Jack Mason ’11 didn’t always want to be a Master Sommelier, which makes his achievement — joining the ranks of only 229 Master Sommeliers worldwide before the age of 30 — so remarkable. Indeed, Mason originally enrolled in the Culinary Institute of America with dreams of someday opening his own fine dining restaurant. However, dreams evolve, especially when they’re helped along by the Cornell Hotel Society.
The partnership between the School of Hotel Administration and the Culinary Institute of America was instrumental to Mason’s journey. This partnership exists so that future restaurateurs can develop impressive culinary skills at CIA while they simultaneously learn how to implement those skills through the strategic business and hospitality techniques taught at Cornell. Despite the fact that the majority of the students in this program begin at SHA and take supplementary courses at CIA, Mason learned of this program while in his second year at the Culinary Institute. He quickly enrolled. It was during a required beverage course that Mason first tasted the intoxicating excitement of wine connoisseurship.
A year later, during Hotel Ezra Cornell, Mason met SHA alumni Greg Harrington while Harrington hosted a beverage class at a CHS event. Increasingly curious about the beverage side of the food industry, Mason took initiative and invited Harrington to lunch. There, he asked questions and gleaned insight into the world of wine. Over time, their back-and-forth developed into an invaluable mentorship as Harrington encouraged Mason toward becoming a Master Sommelier. Harrington provided Mason with wisdom and advice as Mason began to pursue his Master Sommelier title.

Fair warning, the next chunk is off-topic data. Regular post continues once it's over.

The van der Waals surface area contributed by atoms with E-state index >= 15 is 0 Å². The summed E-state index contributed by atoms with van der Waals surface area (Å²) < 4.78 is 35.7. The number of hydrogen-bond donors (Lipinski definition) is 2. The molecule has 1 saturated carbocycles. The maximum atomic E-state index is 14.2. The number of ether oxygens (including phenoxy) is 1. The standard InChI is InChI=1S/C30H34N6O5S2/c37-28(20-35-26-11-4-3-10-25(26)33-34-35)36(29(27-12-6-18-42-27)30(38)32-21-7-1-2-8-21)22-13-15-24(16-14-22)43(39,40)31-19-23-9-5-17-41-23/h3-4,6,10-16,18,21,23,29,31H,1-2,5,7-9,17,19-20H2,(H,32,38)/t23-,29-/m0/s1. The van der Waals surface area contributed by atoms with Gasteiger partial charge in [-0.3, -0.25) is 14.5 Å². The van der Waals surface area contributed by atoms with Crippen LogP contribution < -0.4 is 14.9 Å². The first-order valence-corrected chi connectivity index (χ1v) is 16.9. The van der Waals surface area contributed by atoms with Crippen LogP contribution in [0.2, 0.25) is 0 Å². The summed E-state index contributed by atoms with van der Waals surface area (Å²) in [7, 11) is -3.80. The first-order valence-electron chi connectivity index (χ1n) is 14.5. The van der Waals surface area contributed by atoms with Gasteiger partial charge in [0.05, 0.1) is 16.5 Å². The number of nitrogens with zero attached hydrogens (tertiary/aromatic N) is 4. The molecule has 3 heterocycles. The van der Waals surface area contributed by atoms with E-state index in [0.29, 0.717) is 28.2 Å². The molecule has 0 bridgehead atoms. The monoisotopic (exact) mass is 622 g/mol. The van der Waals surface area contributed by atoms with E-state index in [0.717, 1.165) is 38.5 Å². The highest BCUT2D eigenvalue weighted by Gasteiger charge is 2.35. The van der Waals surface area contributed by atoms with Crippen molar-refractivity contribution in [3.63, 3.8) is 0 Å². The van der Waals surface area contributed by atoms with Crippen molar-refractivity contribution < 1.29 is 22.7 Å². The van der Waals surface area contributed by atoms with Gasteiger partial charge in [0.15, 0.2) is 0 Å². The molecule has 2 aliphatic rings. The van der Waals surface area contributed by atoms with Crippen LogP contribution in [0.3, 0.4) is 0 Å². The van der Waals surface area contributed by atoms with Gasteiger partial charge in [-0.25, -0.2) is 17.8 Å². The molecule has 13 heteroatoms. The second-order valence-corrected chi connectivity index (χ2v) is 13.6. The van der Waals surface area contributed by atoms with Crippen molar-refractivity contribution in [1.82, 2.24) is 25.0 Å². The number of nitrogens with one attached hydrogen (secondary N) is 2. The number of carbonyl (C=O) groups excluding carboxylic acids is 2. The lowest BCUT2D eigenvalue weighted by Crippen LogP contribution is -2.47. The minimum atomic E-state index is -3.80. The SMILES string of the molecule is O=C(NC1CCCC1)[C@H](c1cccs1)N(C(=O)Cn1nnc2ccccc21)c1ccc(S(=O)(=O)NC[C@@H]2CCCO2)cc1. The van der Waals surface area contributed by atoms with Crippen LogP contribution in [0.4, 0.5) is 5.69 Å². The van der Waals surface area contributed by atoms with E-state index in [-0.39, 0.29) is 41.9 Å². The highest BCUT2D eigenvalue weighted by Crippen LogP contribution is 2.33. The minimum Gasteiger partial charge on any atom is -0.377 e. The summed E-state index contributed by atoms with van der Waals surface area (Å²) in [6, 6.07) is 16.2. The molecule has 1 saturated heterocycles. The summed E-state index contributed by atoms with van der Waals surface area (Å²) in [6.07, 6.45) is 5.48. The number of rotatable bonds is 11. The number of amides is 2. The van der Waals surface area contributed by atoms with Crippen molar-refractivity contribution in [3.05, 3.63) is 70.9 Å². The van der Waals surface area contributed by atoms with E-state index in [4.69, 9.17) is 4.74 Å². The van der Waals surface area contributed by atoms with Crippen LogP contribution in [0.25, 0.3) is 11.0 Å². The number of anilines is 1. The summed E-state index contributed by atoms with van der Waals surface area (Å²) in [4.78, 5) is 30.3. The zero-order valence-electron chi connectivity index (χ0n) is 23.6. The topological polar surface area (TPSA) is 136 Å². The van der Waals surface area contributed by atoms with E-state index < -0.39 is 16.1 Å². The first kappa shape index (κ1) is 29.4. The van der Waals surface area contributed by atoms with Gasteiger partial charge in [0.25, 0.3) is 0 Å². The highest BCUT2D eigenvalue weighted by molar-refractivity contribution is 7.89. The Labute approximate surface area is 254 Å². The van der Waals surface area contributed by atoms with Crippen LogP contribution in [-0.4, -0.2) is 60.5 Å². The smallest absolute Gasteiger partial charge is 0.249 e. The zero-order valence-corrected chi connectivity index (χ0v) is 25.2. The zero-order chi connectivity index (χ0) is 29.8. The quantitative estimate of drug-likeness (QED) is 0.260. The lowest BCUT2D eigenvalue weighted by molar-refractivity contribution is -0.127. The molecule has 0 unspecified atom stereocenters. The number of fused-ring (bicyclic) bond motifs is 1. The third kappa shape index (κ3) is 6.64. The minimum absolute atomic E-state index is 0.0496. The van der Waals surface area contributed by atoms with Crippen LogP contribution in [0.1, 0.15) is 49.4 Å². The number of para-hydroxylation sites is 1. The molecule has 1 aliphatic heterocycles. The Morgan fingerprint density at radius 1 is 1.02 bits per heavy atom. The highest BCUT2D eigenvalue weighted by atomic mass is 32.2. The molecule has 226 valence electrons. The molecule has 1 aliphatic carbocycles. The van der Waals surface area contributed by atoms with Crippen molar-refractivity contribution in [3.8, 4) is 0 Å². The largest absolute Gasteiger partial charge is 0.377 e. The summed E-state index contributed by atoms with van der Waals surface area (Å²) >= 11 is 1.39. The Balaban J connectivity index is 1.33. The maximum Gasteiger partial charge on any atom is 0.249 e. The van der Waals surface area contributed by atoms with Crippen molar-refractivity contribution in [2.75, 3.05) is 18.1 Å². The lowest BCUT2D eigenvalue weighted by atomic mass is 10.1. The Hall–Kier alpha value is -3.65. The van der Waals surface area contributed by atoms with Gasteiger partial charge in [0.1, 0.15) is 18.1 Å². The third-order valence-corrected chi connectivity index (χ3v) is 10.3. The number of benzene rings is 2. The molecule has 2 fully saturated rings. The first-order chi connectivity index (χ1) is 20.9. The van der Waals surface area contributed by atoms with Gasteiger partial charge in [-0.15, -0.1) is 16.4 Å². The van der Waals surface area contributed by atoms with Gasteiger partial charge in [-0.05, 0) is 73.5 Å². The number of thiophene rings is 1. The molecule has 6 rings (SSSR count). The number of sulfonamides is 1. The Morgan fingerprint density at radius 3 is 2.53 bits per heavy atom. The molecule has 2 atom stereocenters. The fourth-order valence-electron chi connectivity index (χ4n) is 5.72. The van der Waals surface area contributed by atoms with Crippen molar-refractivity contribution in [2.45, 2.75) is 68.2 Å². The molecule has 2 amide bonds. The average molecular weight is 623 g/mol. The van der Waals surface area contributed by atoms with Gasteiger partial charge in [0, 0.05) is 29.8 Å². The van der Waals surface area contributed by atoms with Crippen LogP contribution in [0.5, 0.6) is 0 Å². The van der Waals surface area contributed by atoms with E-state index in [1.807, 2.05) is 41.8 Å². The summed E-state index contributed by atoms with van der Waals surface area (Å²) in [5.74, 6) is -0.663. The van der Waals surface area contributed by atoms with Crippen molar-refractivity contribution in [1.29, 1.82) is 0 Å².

However, it wasn’t only this mentorship that equipped Mason with the skills needed to achieve his title. When asked about what stood out to him about his time at SHA, Mason was quick to point out the community that so easily forms, enabled in part by CHS. He believes that these Hotelies mesh so well due, in large part, to their similar DNA: driven, hospitality-focused, group-oriented, and able to operate at an optimal level. Furthermore, the environment SHA creates — group-oriented projects that allow students to work together in real-world scenarios — allows Hotelies to learn how to push each other and when to encourage one another.
Perhaps best of all, though, is that this community tends to last long after school ends. Of these relationships, Mason says, “It’s cool to see how close and small the network of Hotelies can be, especially here in New York.” And Mason has been an integral part of this community, especially as he has now had the opportunity to pass on what Harrington offered him as Mason now is able to contribute to fellow Hotelier Sam Appel’s new venture. Mason’s advice to current students is simple: follow his lead and capitalize on the relationships that not only can but should be built through CHS! Fellow Hotelies are the ones who can help dreams evolve and turn them into reality.
As for Mason, he hopes to soon open his own high/low restaurant: high-quality ingredients paired with an amazing beverage program, but in a more laid back atmosphere than most formal restaurants. Be on the look out for this rising star that Forbes recently named one of their “30 Under 30”!